I know that Greece went through a Euro crisis, and I hear Athens is really chaotic. Is this true? I have always wanted to see Athens, so should I? Am I right to worry? Thank you!
Yes, Athens is safe. Demonstrations are confined to a small area in front of the Parliament Building called Syntagma Square. If there's a demonstration it's easy to avoid. Athens is NOT chaotic. Nurturing that image every time there's a protest or demonstration is a ploy of the mass media to improve ratings. You should be more concerned with strikes affecting public transportation. They almost always happen mid-week, last for 24-48 hours and are announced in advance HERE.
Megan, I've been in Athens during times when sporadic demonstrations were taking place, and never had any problems at all. As Lee mentioned, these are usually confined to the area around Syntagma Square. If you see something brewing, head for another area. As I recall, there's a Metro stop right there so it's easy to leave the area. Cheers!
Megan I agree with the other posters. We are in Athens two or three times a year and have never felt unsafe. You can always hear demonstrations from a distance and, if it sounds heavy, walk in the opposite direction. I wouldn't want to put anyone off of visiting - it's wonderful - but there is the risk of being inconvenienced by strikes. Especially, for example, if you aren't there for very long and sites are closed. Or if you are trying to get to the airport. Lee's point that strikes are announced in advance is useful, and it is always worth checking the situation. In our experience people in hotels will go out of there way to be helpful if difficulties arrive. Go ahead. Plan a trip! Alan
who will be back in Athens in early March, and is counting the days!
Thank you everyone for your help and information!
Yes, there's a Metro station at Syntagma Square, but if you're coming into the city by Metro from the airport and need to change lines at Syntagma you can still do so even if there's a demonstration because it's underground and the demonstrators don't enter the station. I've been in Syntagma Square during a demonstration and it was more like a street fair. There were people selling food and playing music and there were children playing. But let's be real. Violence does happen, although very infrequently, when tempers flare and those intent on disruption gather in large enough numbers.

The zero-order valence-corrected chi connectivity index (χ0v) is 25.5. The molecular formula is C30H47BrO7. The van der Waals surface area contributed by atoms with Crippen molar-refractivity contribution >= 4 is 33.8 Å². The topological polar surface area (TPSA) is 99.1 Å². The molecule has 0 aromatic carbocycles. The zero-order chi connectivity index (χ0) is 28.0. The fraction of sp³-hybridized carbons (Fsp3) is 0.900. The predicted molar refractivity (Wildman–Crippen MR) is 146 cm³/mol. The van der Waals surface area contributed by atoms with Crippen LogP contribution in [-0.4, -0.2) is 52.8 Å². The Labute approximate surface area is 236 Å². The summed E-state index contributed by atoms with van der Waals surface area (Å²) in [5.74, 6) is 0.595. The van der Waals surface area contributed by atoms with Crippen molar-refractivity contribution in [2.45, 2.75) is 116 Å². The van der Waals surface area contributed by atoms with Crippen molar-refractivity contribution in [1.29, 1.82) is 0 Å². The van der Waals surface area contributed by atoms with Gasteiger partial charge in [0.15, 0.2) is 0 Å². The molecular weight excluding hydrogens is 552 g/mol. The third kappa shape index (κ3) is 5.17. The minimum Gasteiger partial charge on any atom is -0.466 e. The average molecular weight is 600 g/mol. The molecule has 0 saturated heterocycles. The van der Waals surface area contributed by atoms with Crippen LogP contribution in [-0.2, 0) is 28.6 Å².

Thank you everyone for helping me out on all my questions. I am firm believer in asking questions. I was never trying to start a riot or cause any harm. I guess you could say that I am a real young person who's just starting out, and I never had any guidance on major events such as this. My parents never had the money or opportunity to do something like this, and so they can't help me. I like how every single one of you are positive and wise! I appreciate the advice, I really do. I guess I just have to quit over thinking everything and live life. It's just that when I think of the world I feel so small compared to it. And, If I can't ever manage to go beyond the limits of my own home town, then I'll never go anywhere or do anything with my life, and I don't want that. I want to be brave, strong, and experience the world. I will stop posting from now on and just go with the flow. Thank you all for being so kind. You have really made this easier. I wish you all luck and joy for years to come!! Farewell.
Maybe not an ideal place for the Chancellor of Germany to visit right now, but perfectly safe for you.
We were in Athens a little over year ago. We did not notice any safety issues, but we knew the places to stay away from (Syntagma Square). The Acropolis and the Archeological Museum are fantastic, and it's also fun to wander around in certain areas. I think it's worth three full days. Our visit was affected by frequent strikes, with museums and transit offline for a day or so at a time. Strikes are a much bigger issue than safety - if there are no taxis on the day of your departure, you may find that rebooking your flight is very expensive as the airline will have no sympathy. We booked a $200 private car ride through a major hotel but they let us switch to a $75 taxi at short notice when it turned out there would be no taxi strike than day. A good site to monitor even when you are on the road is http://livingingreece.gr/strikes/. Perhaps the strikes have calmed down since late 2011. It turned out o.k. for us, but my advice would be to wait a few years until things settle down. Lots of folks here will encourage you to go for it, so take my advice for what it's worth as I am a bit of a travel worrier.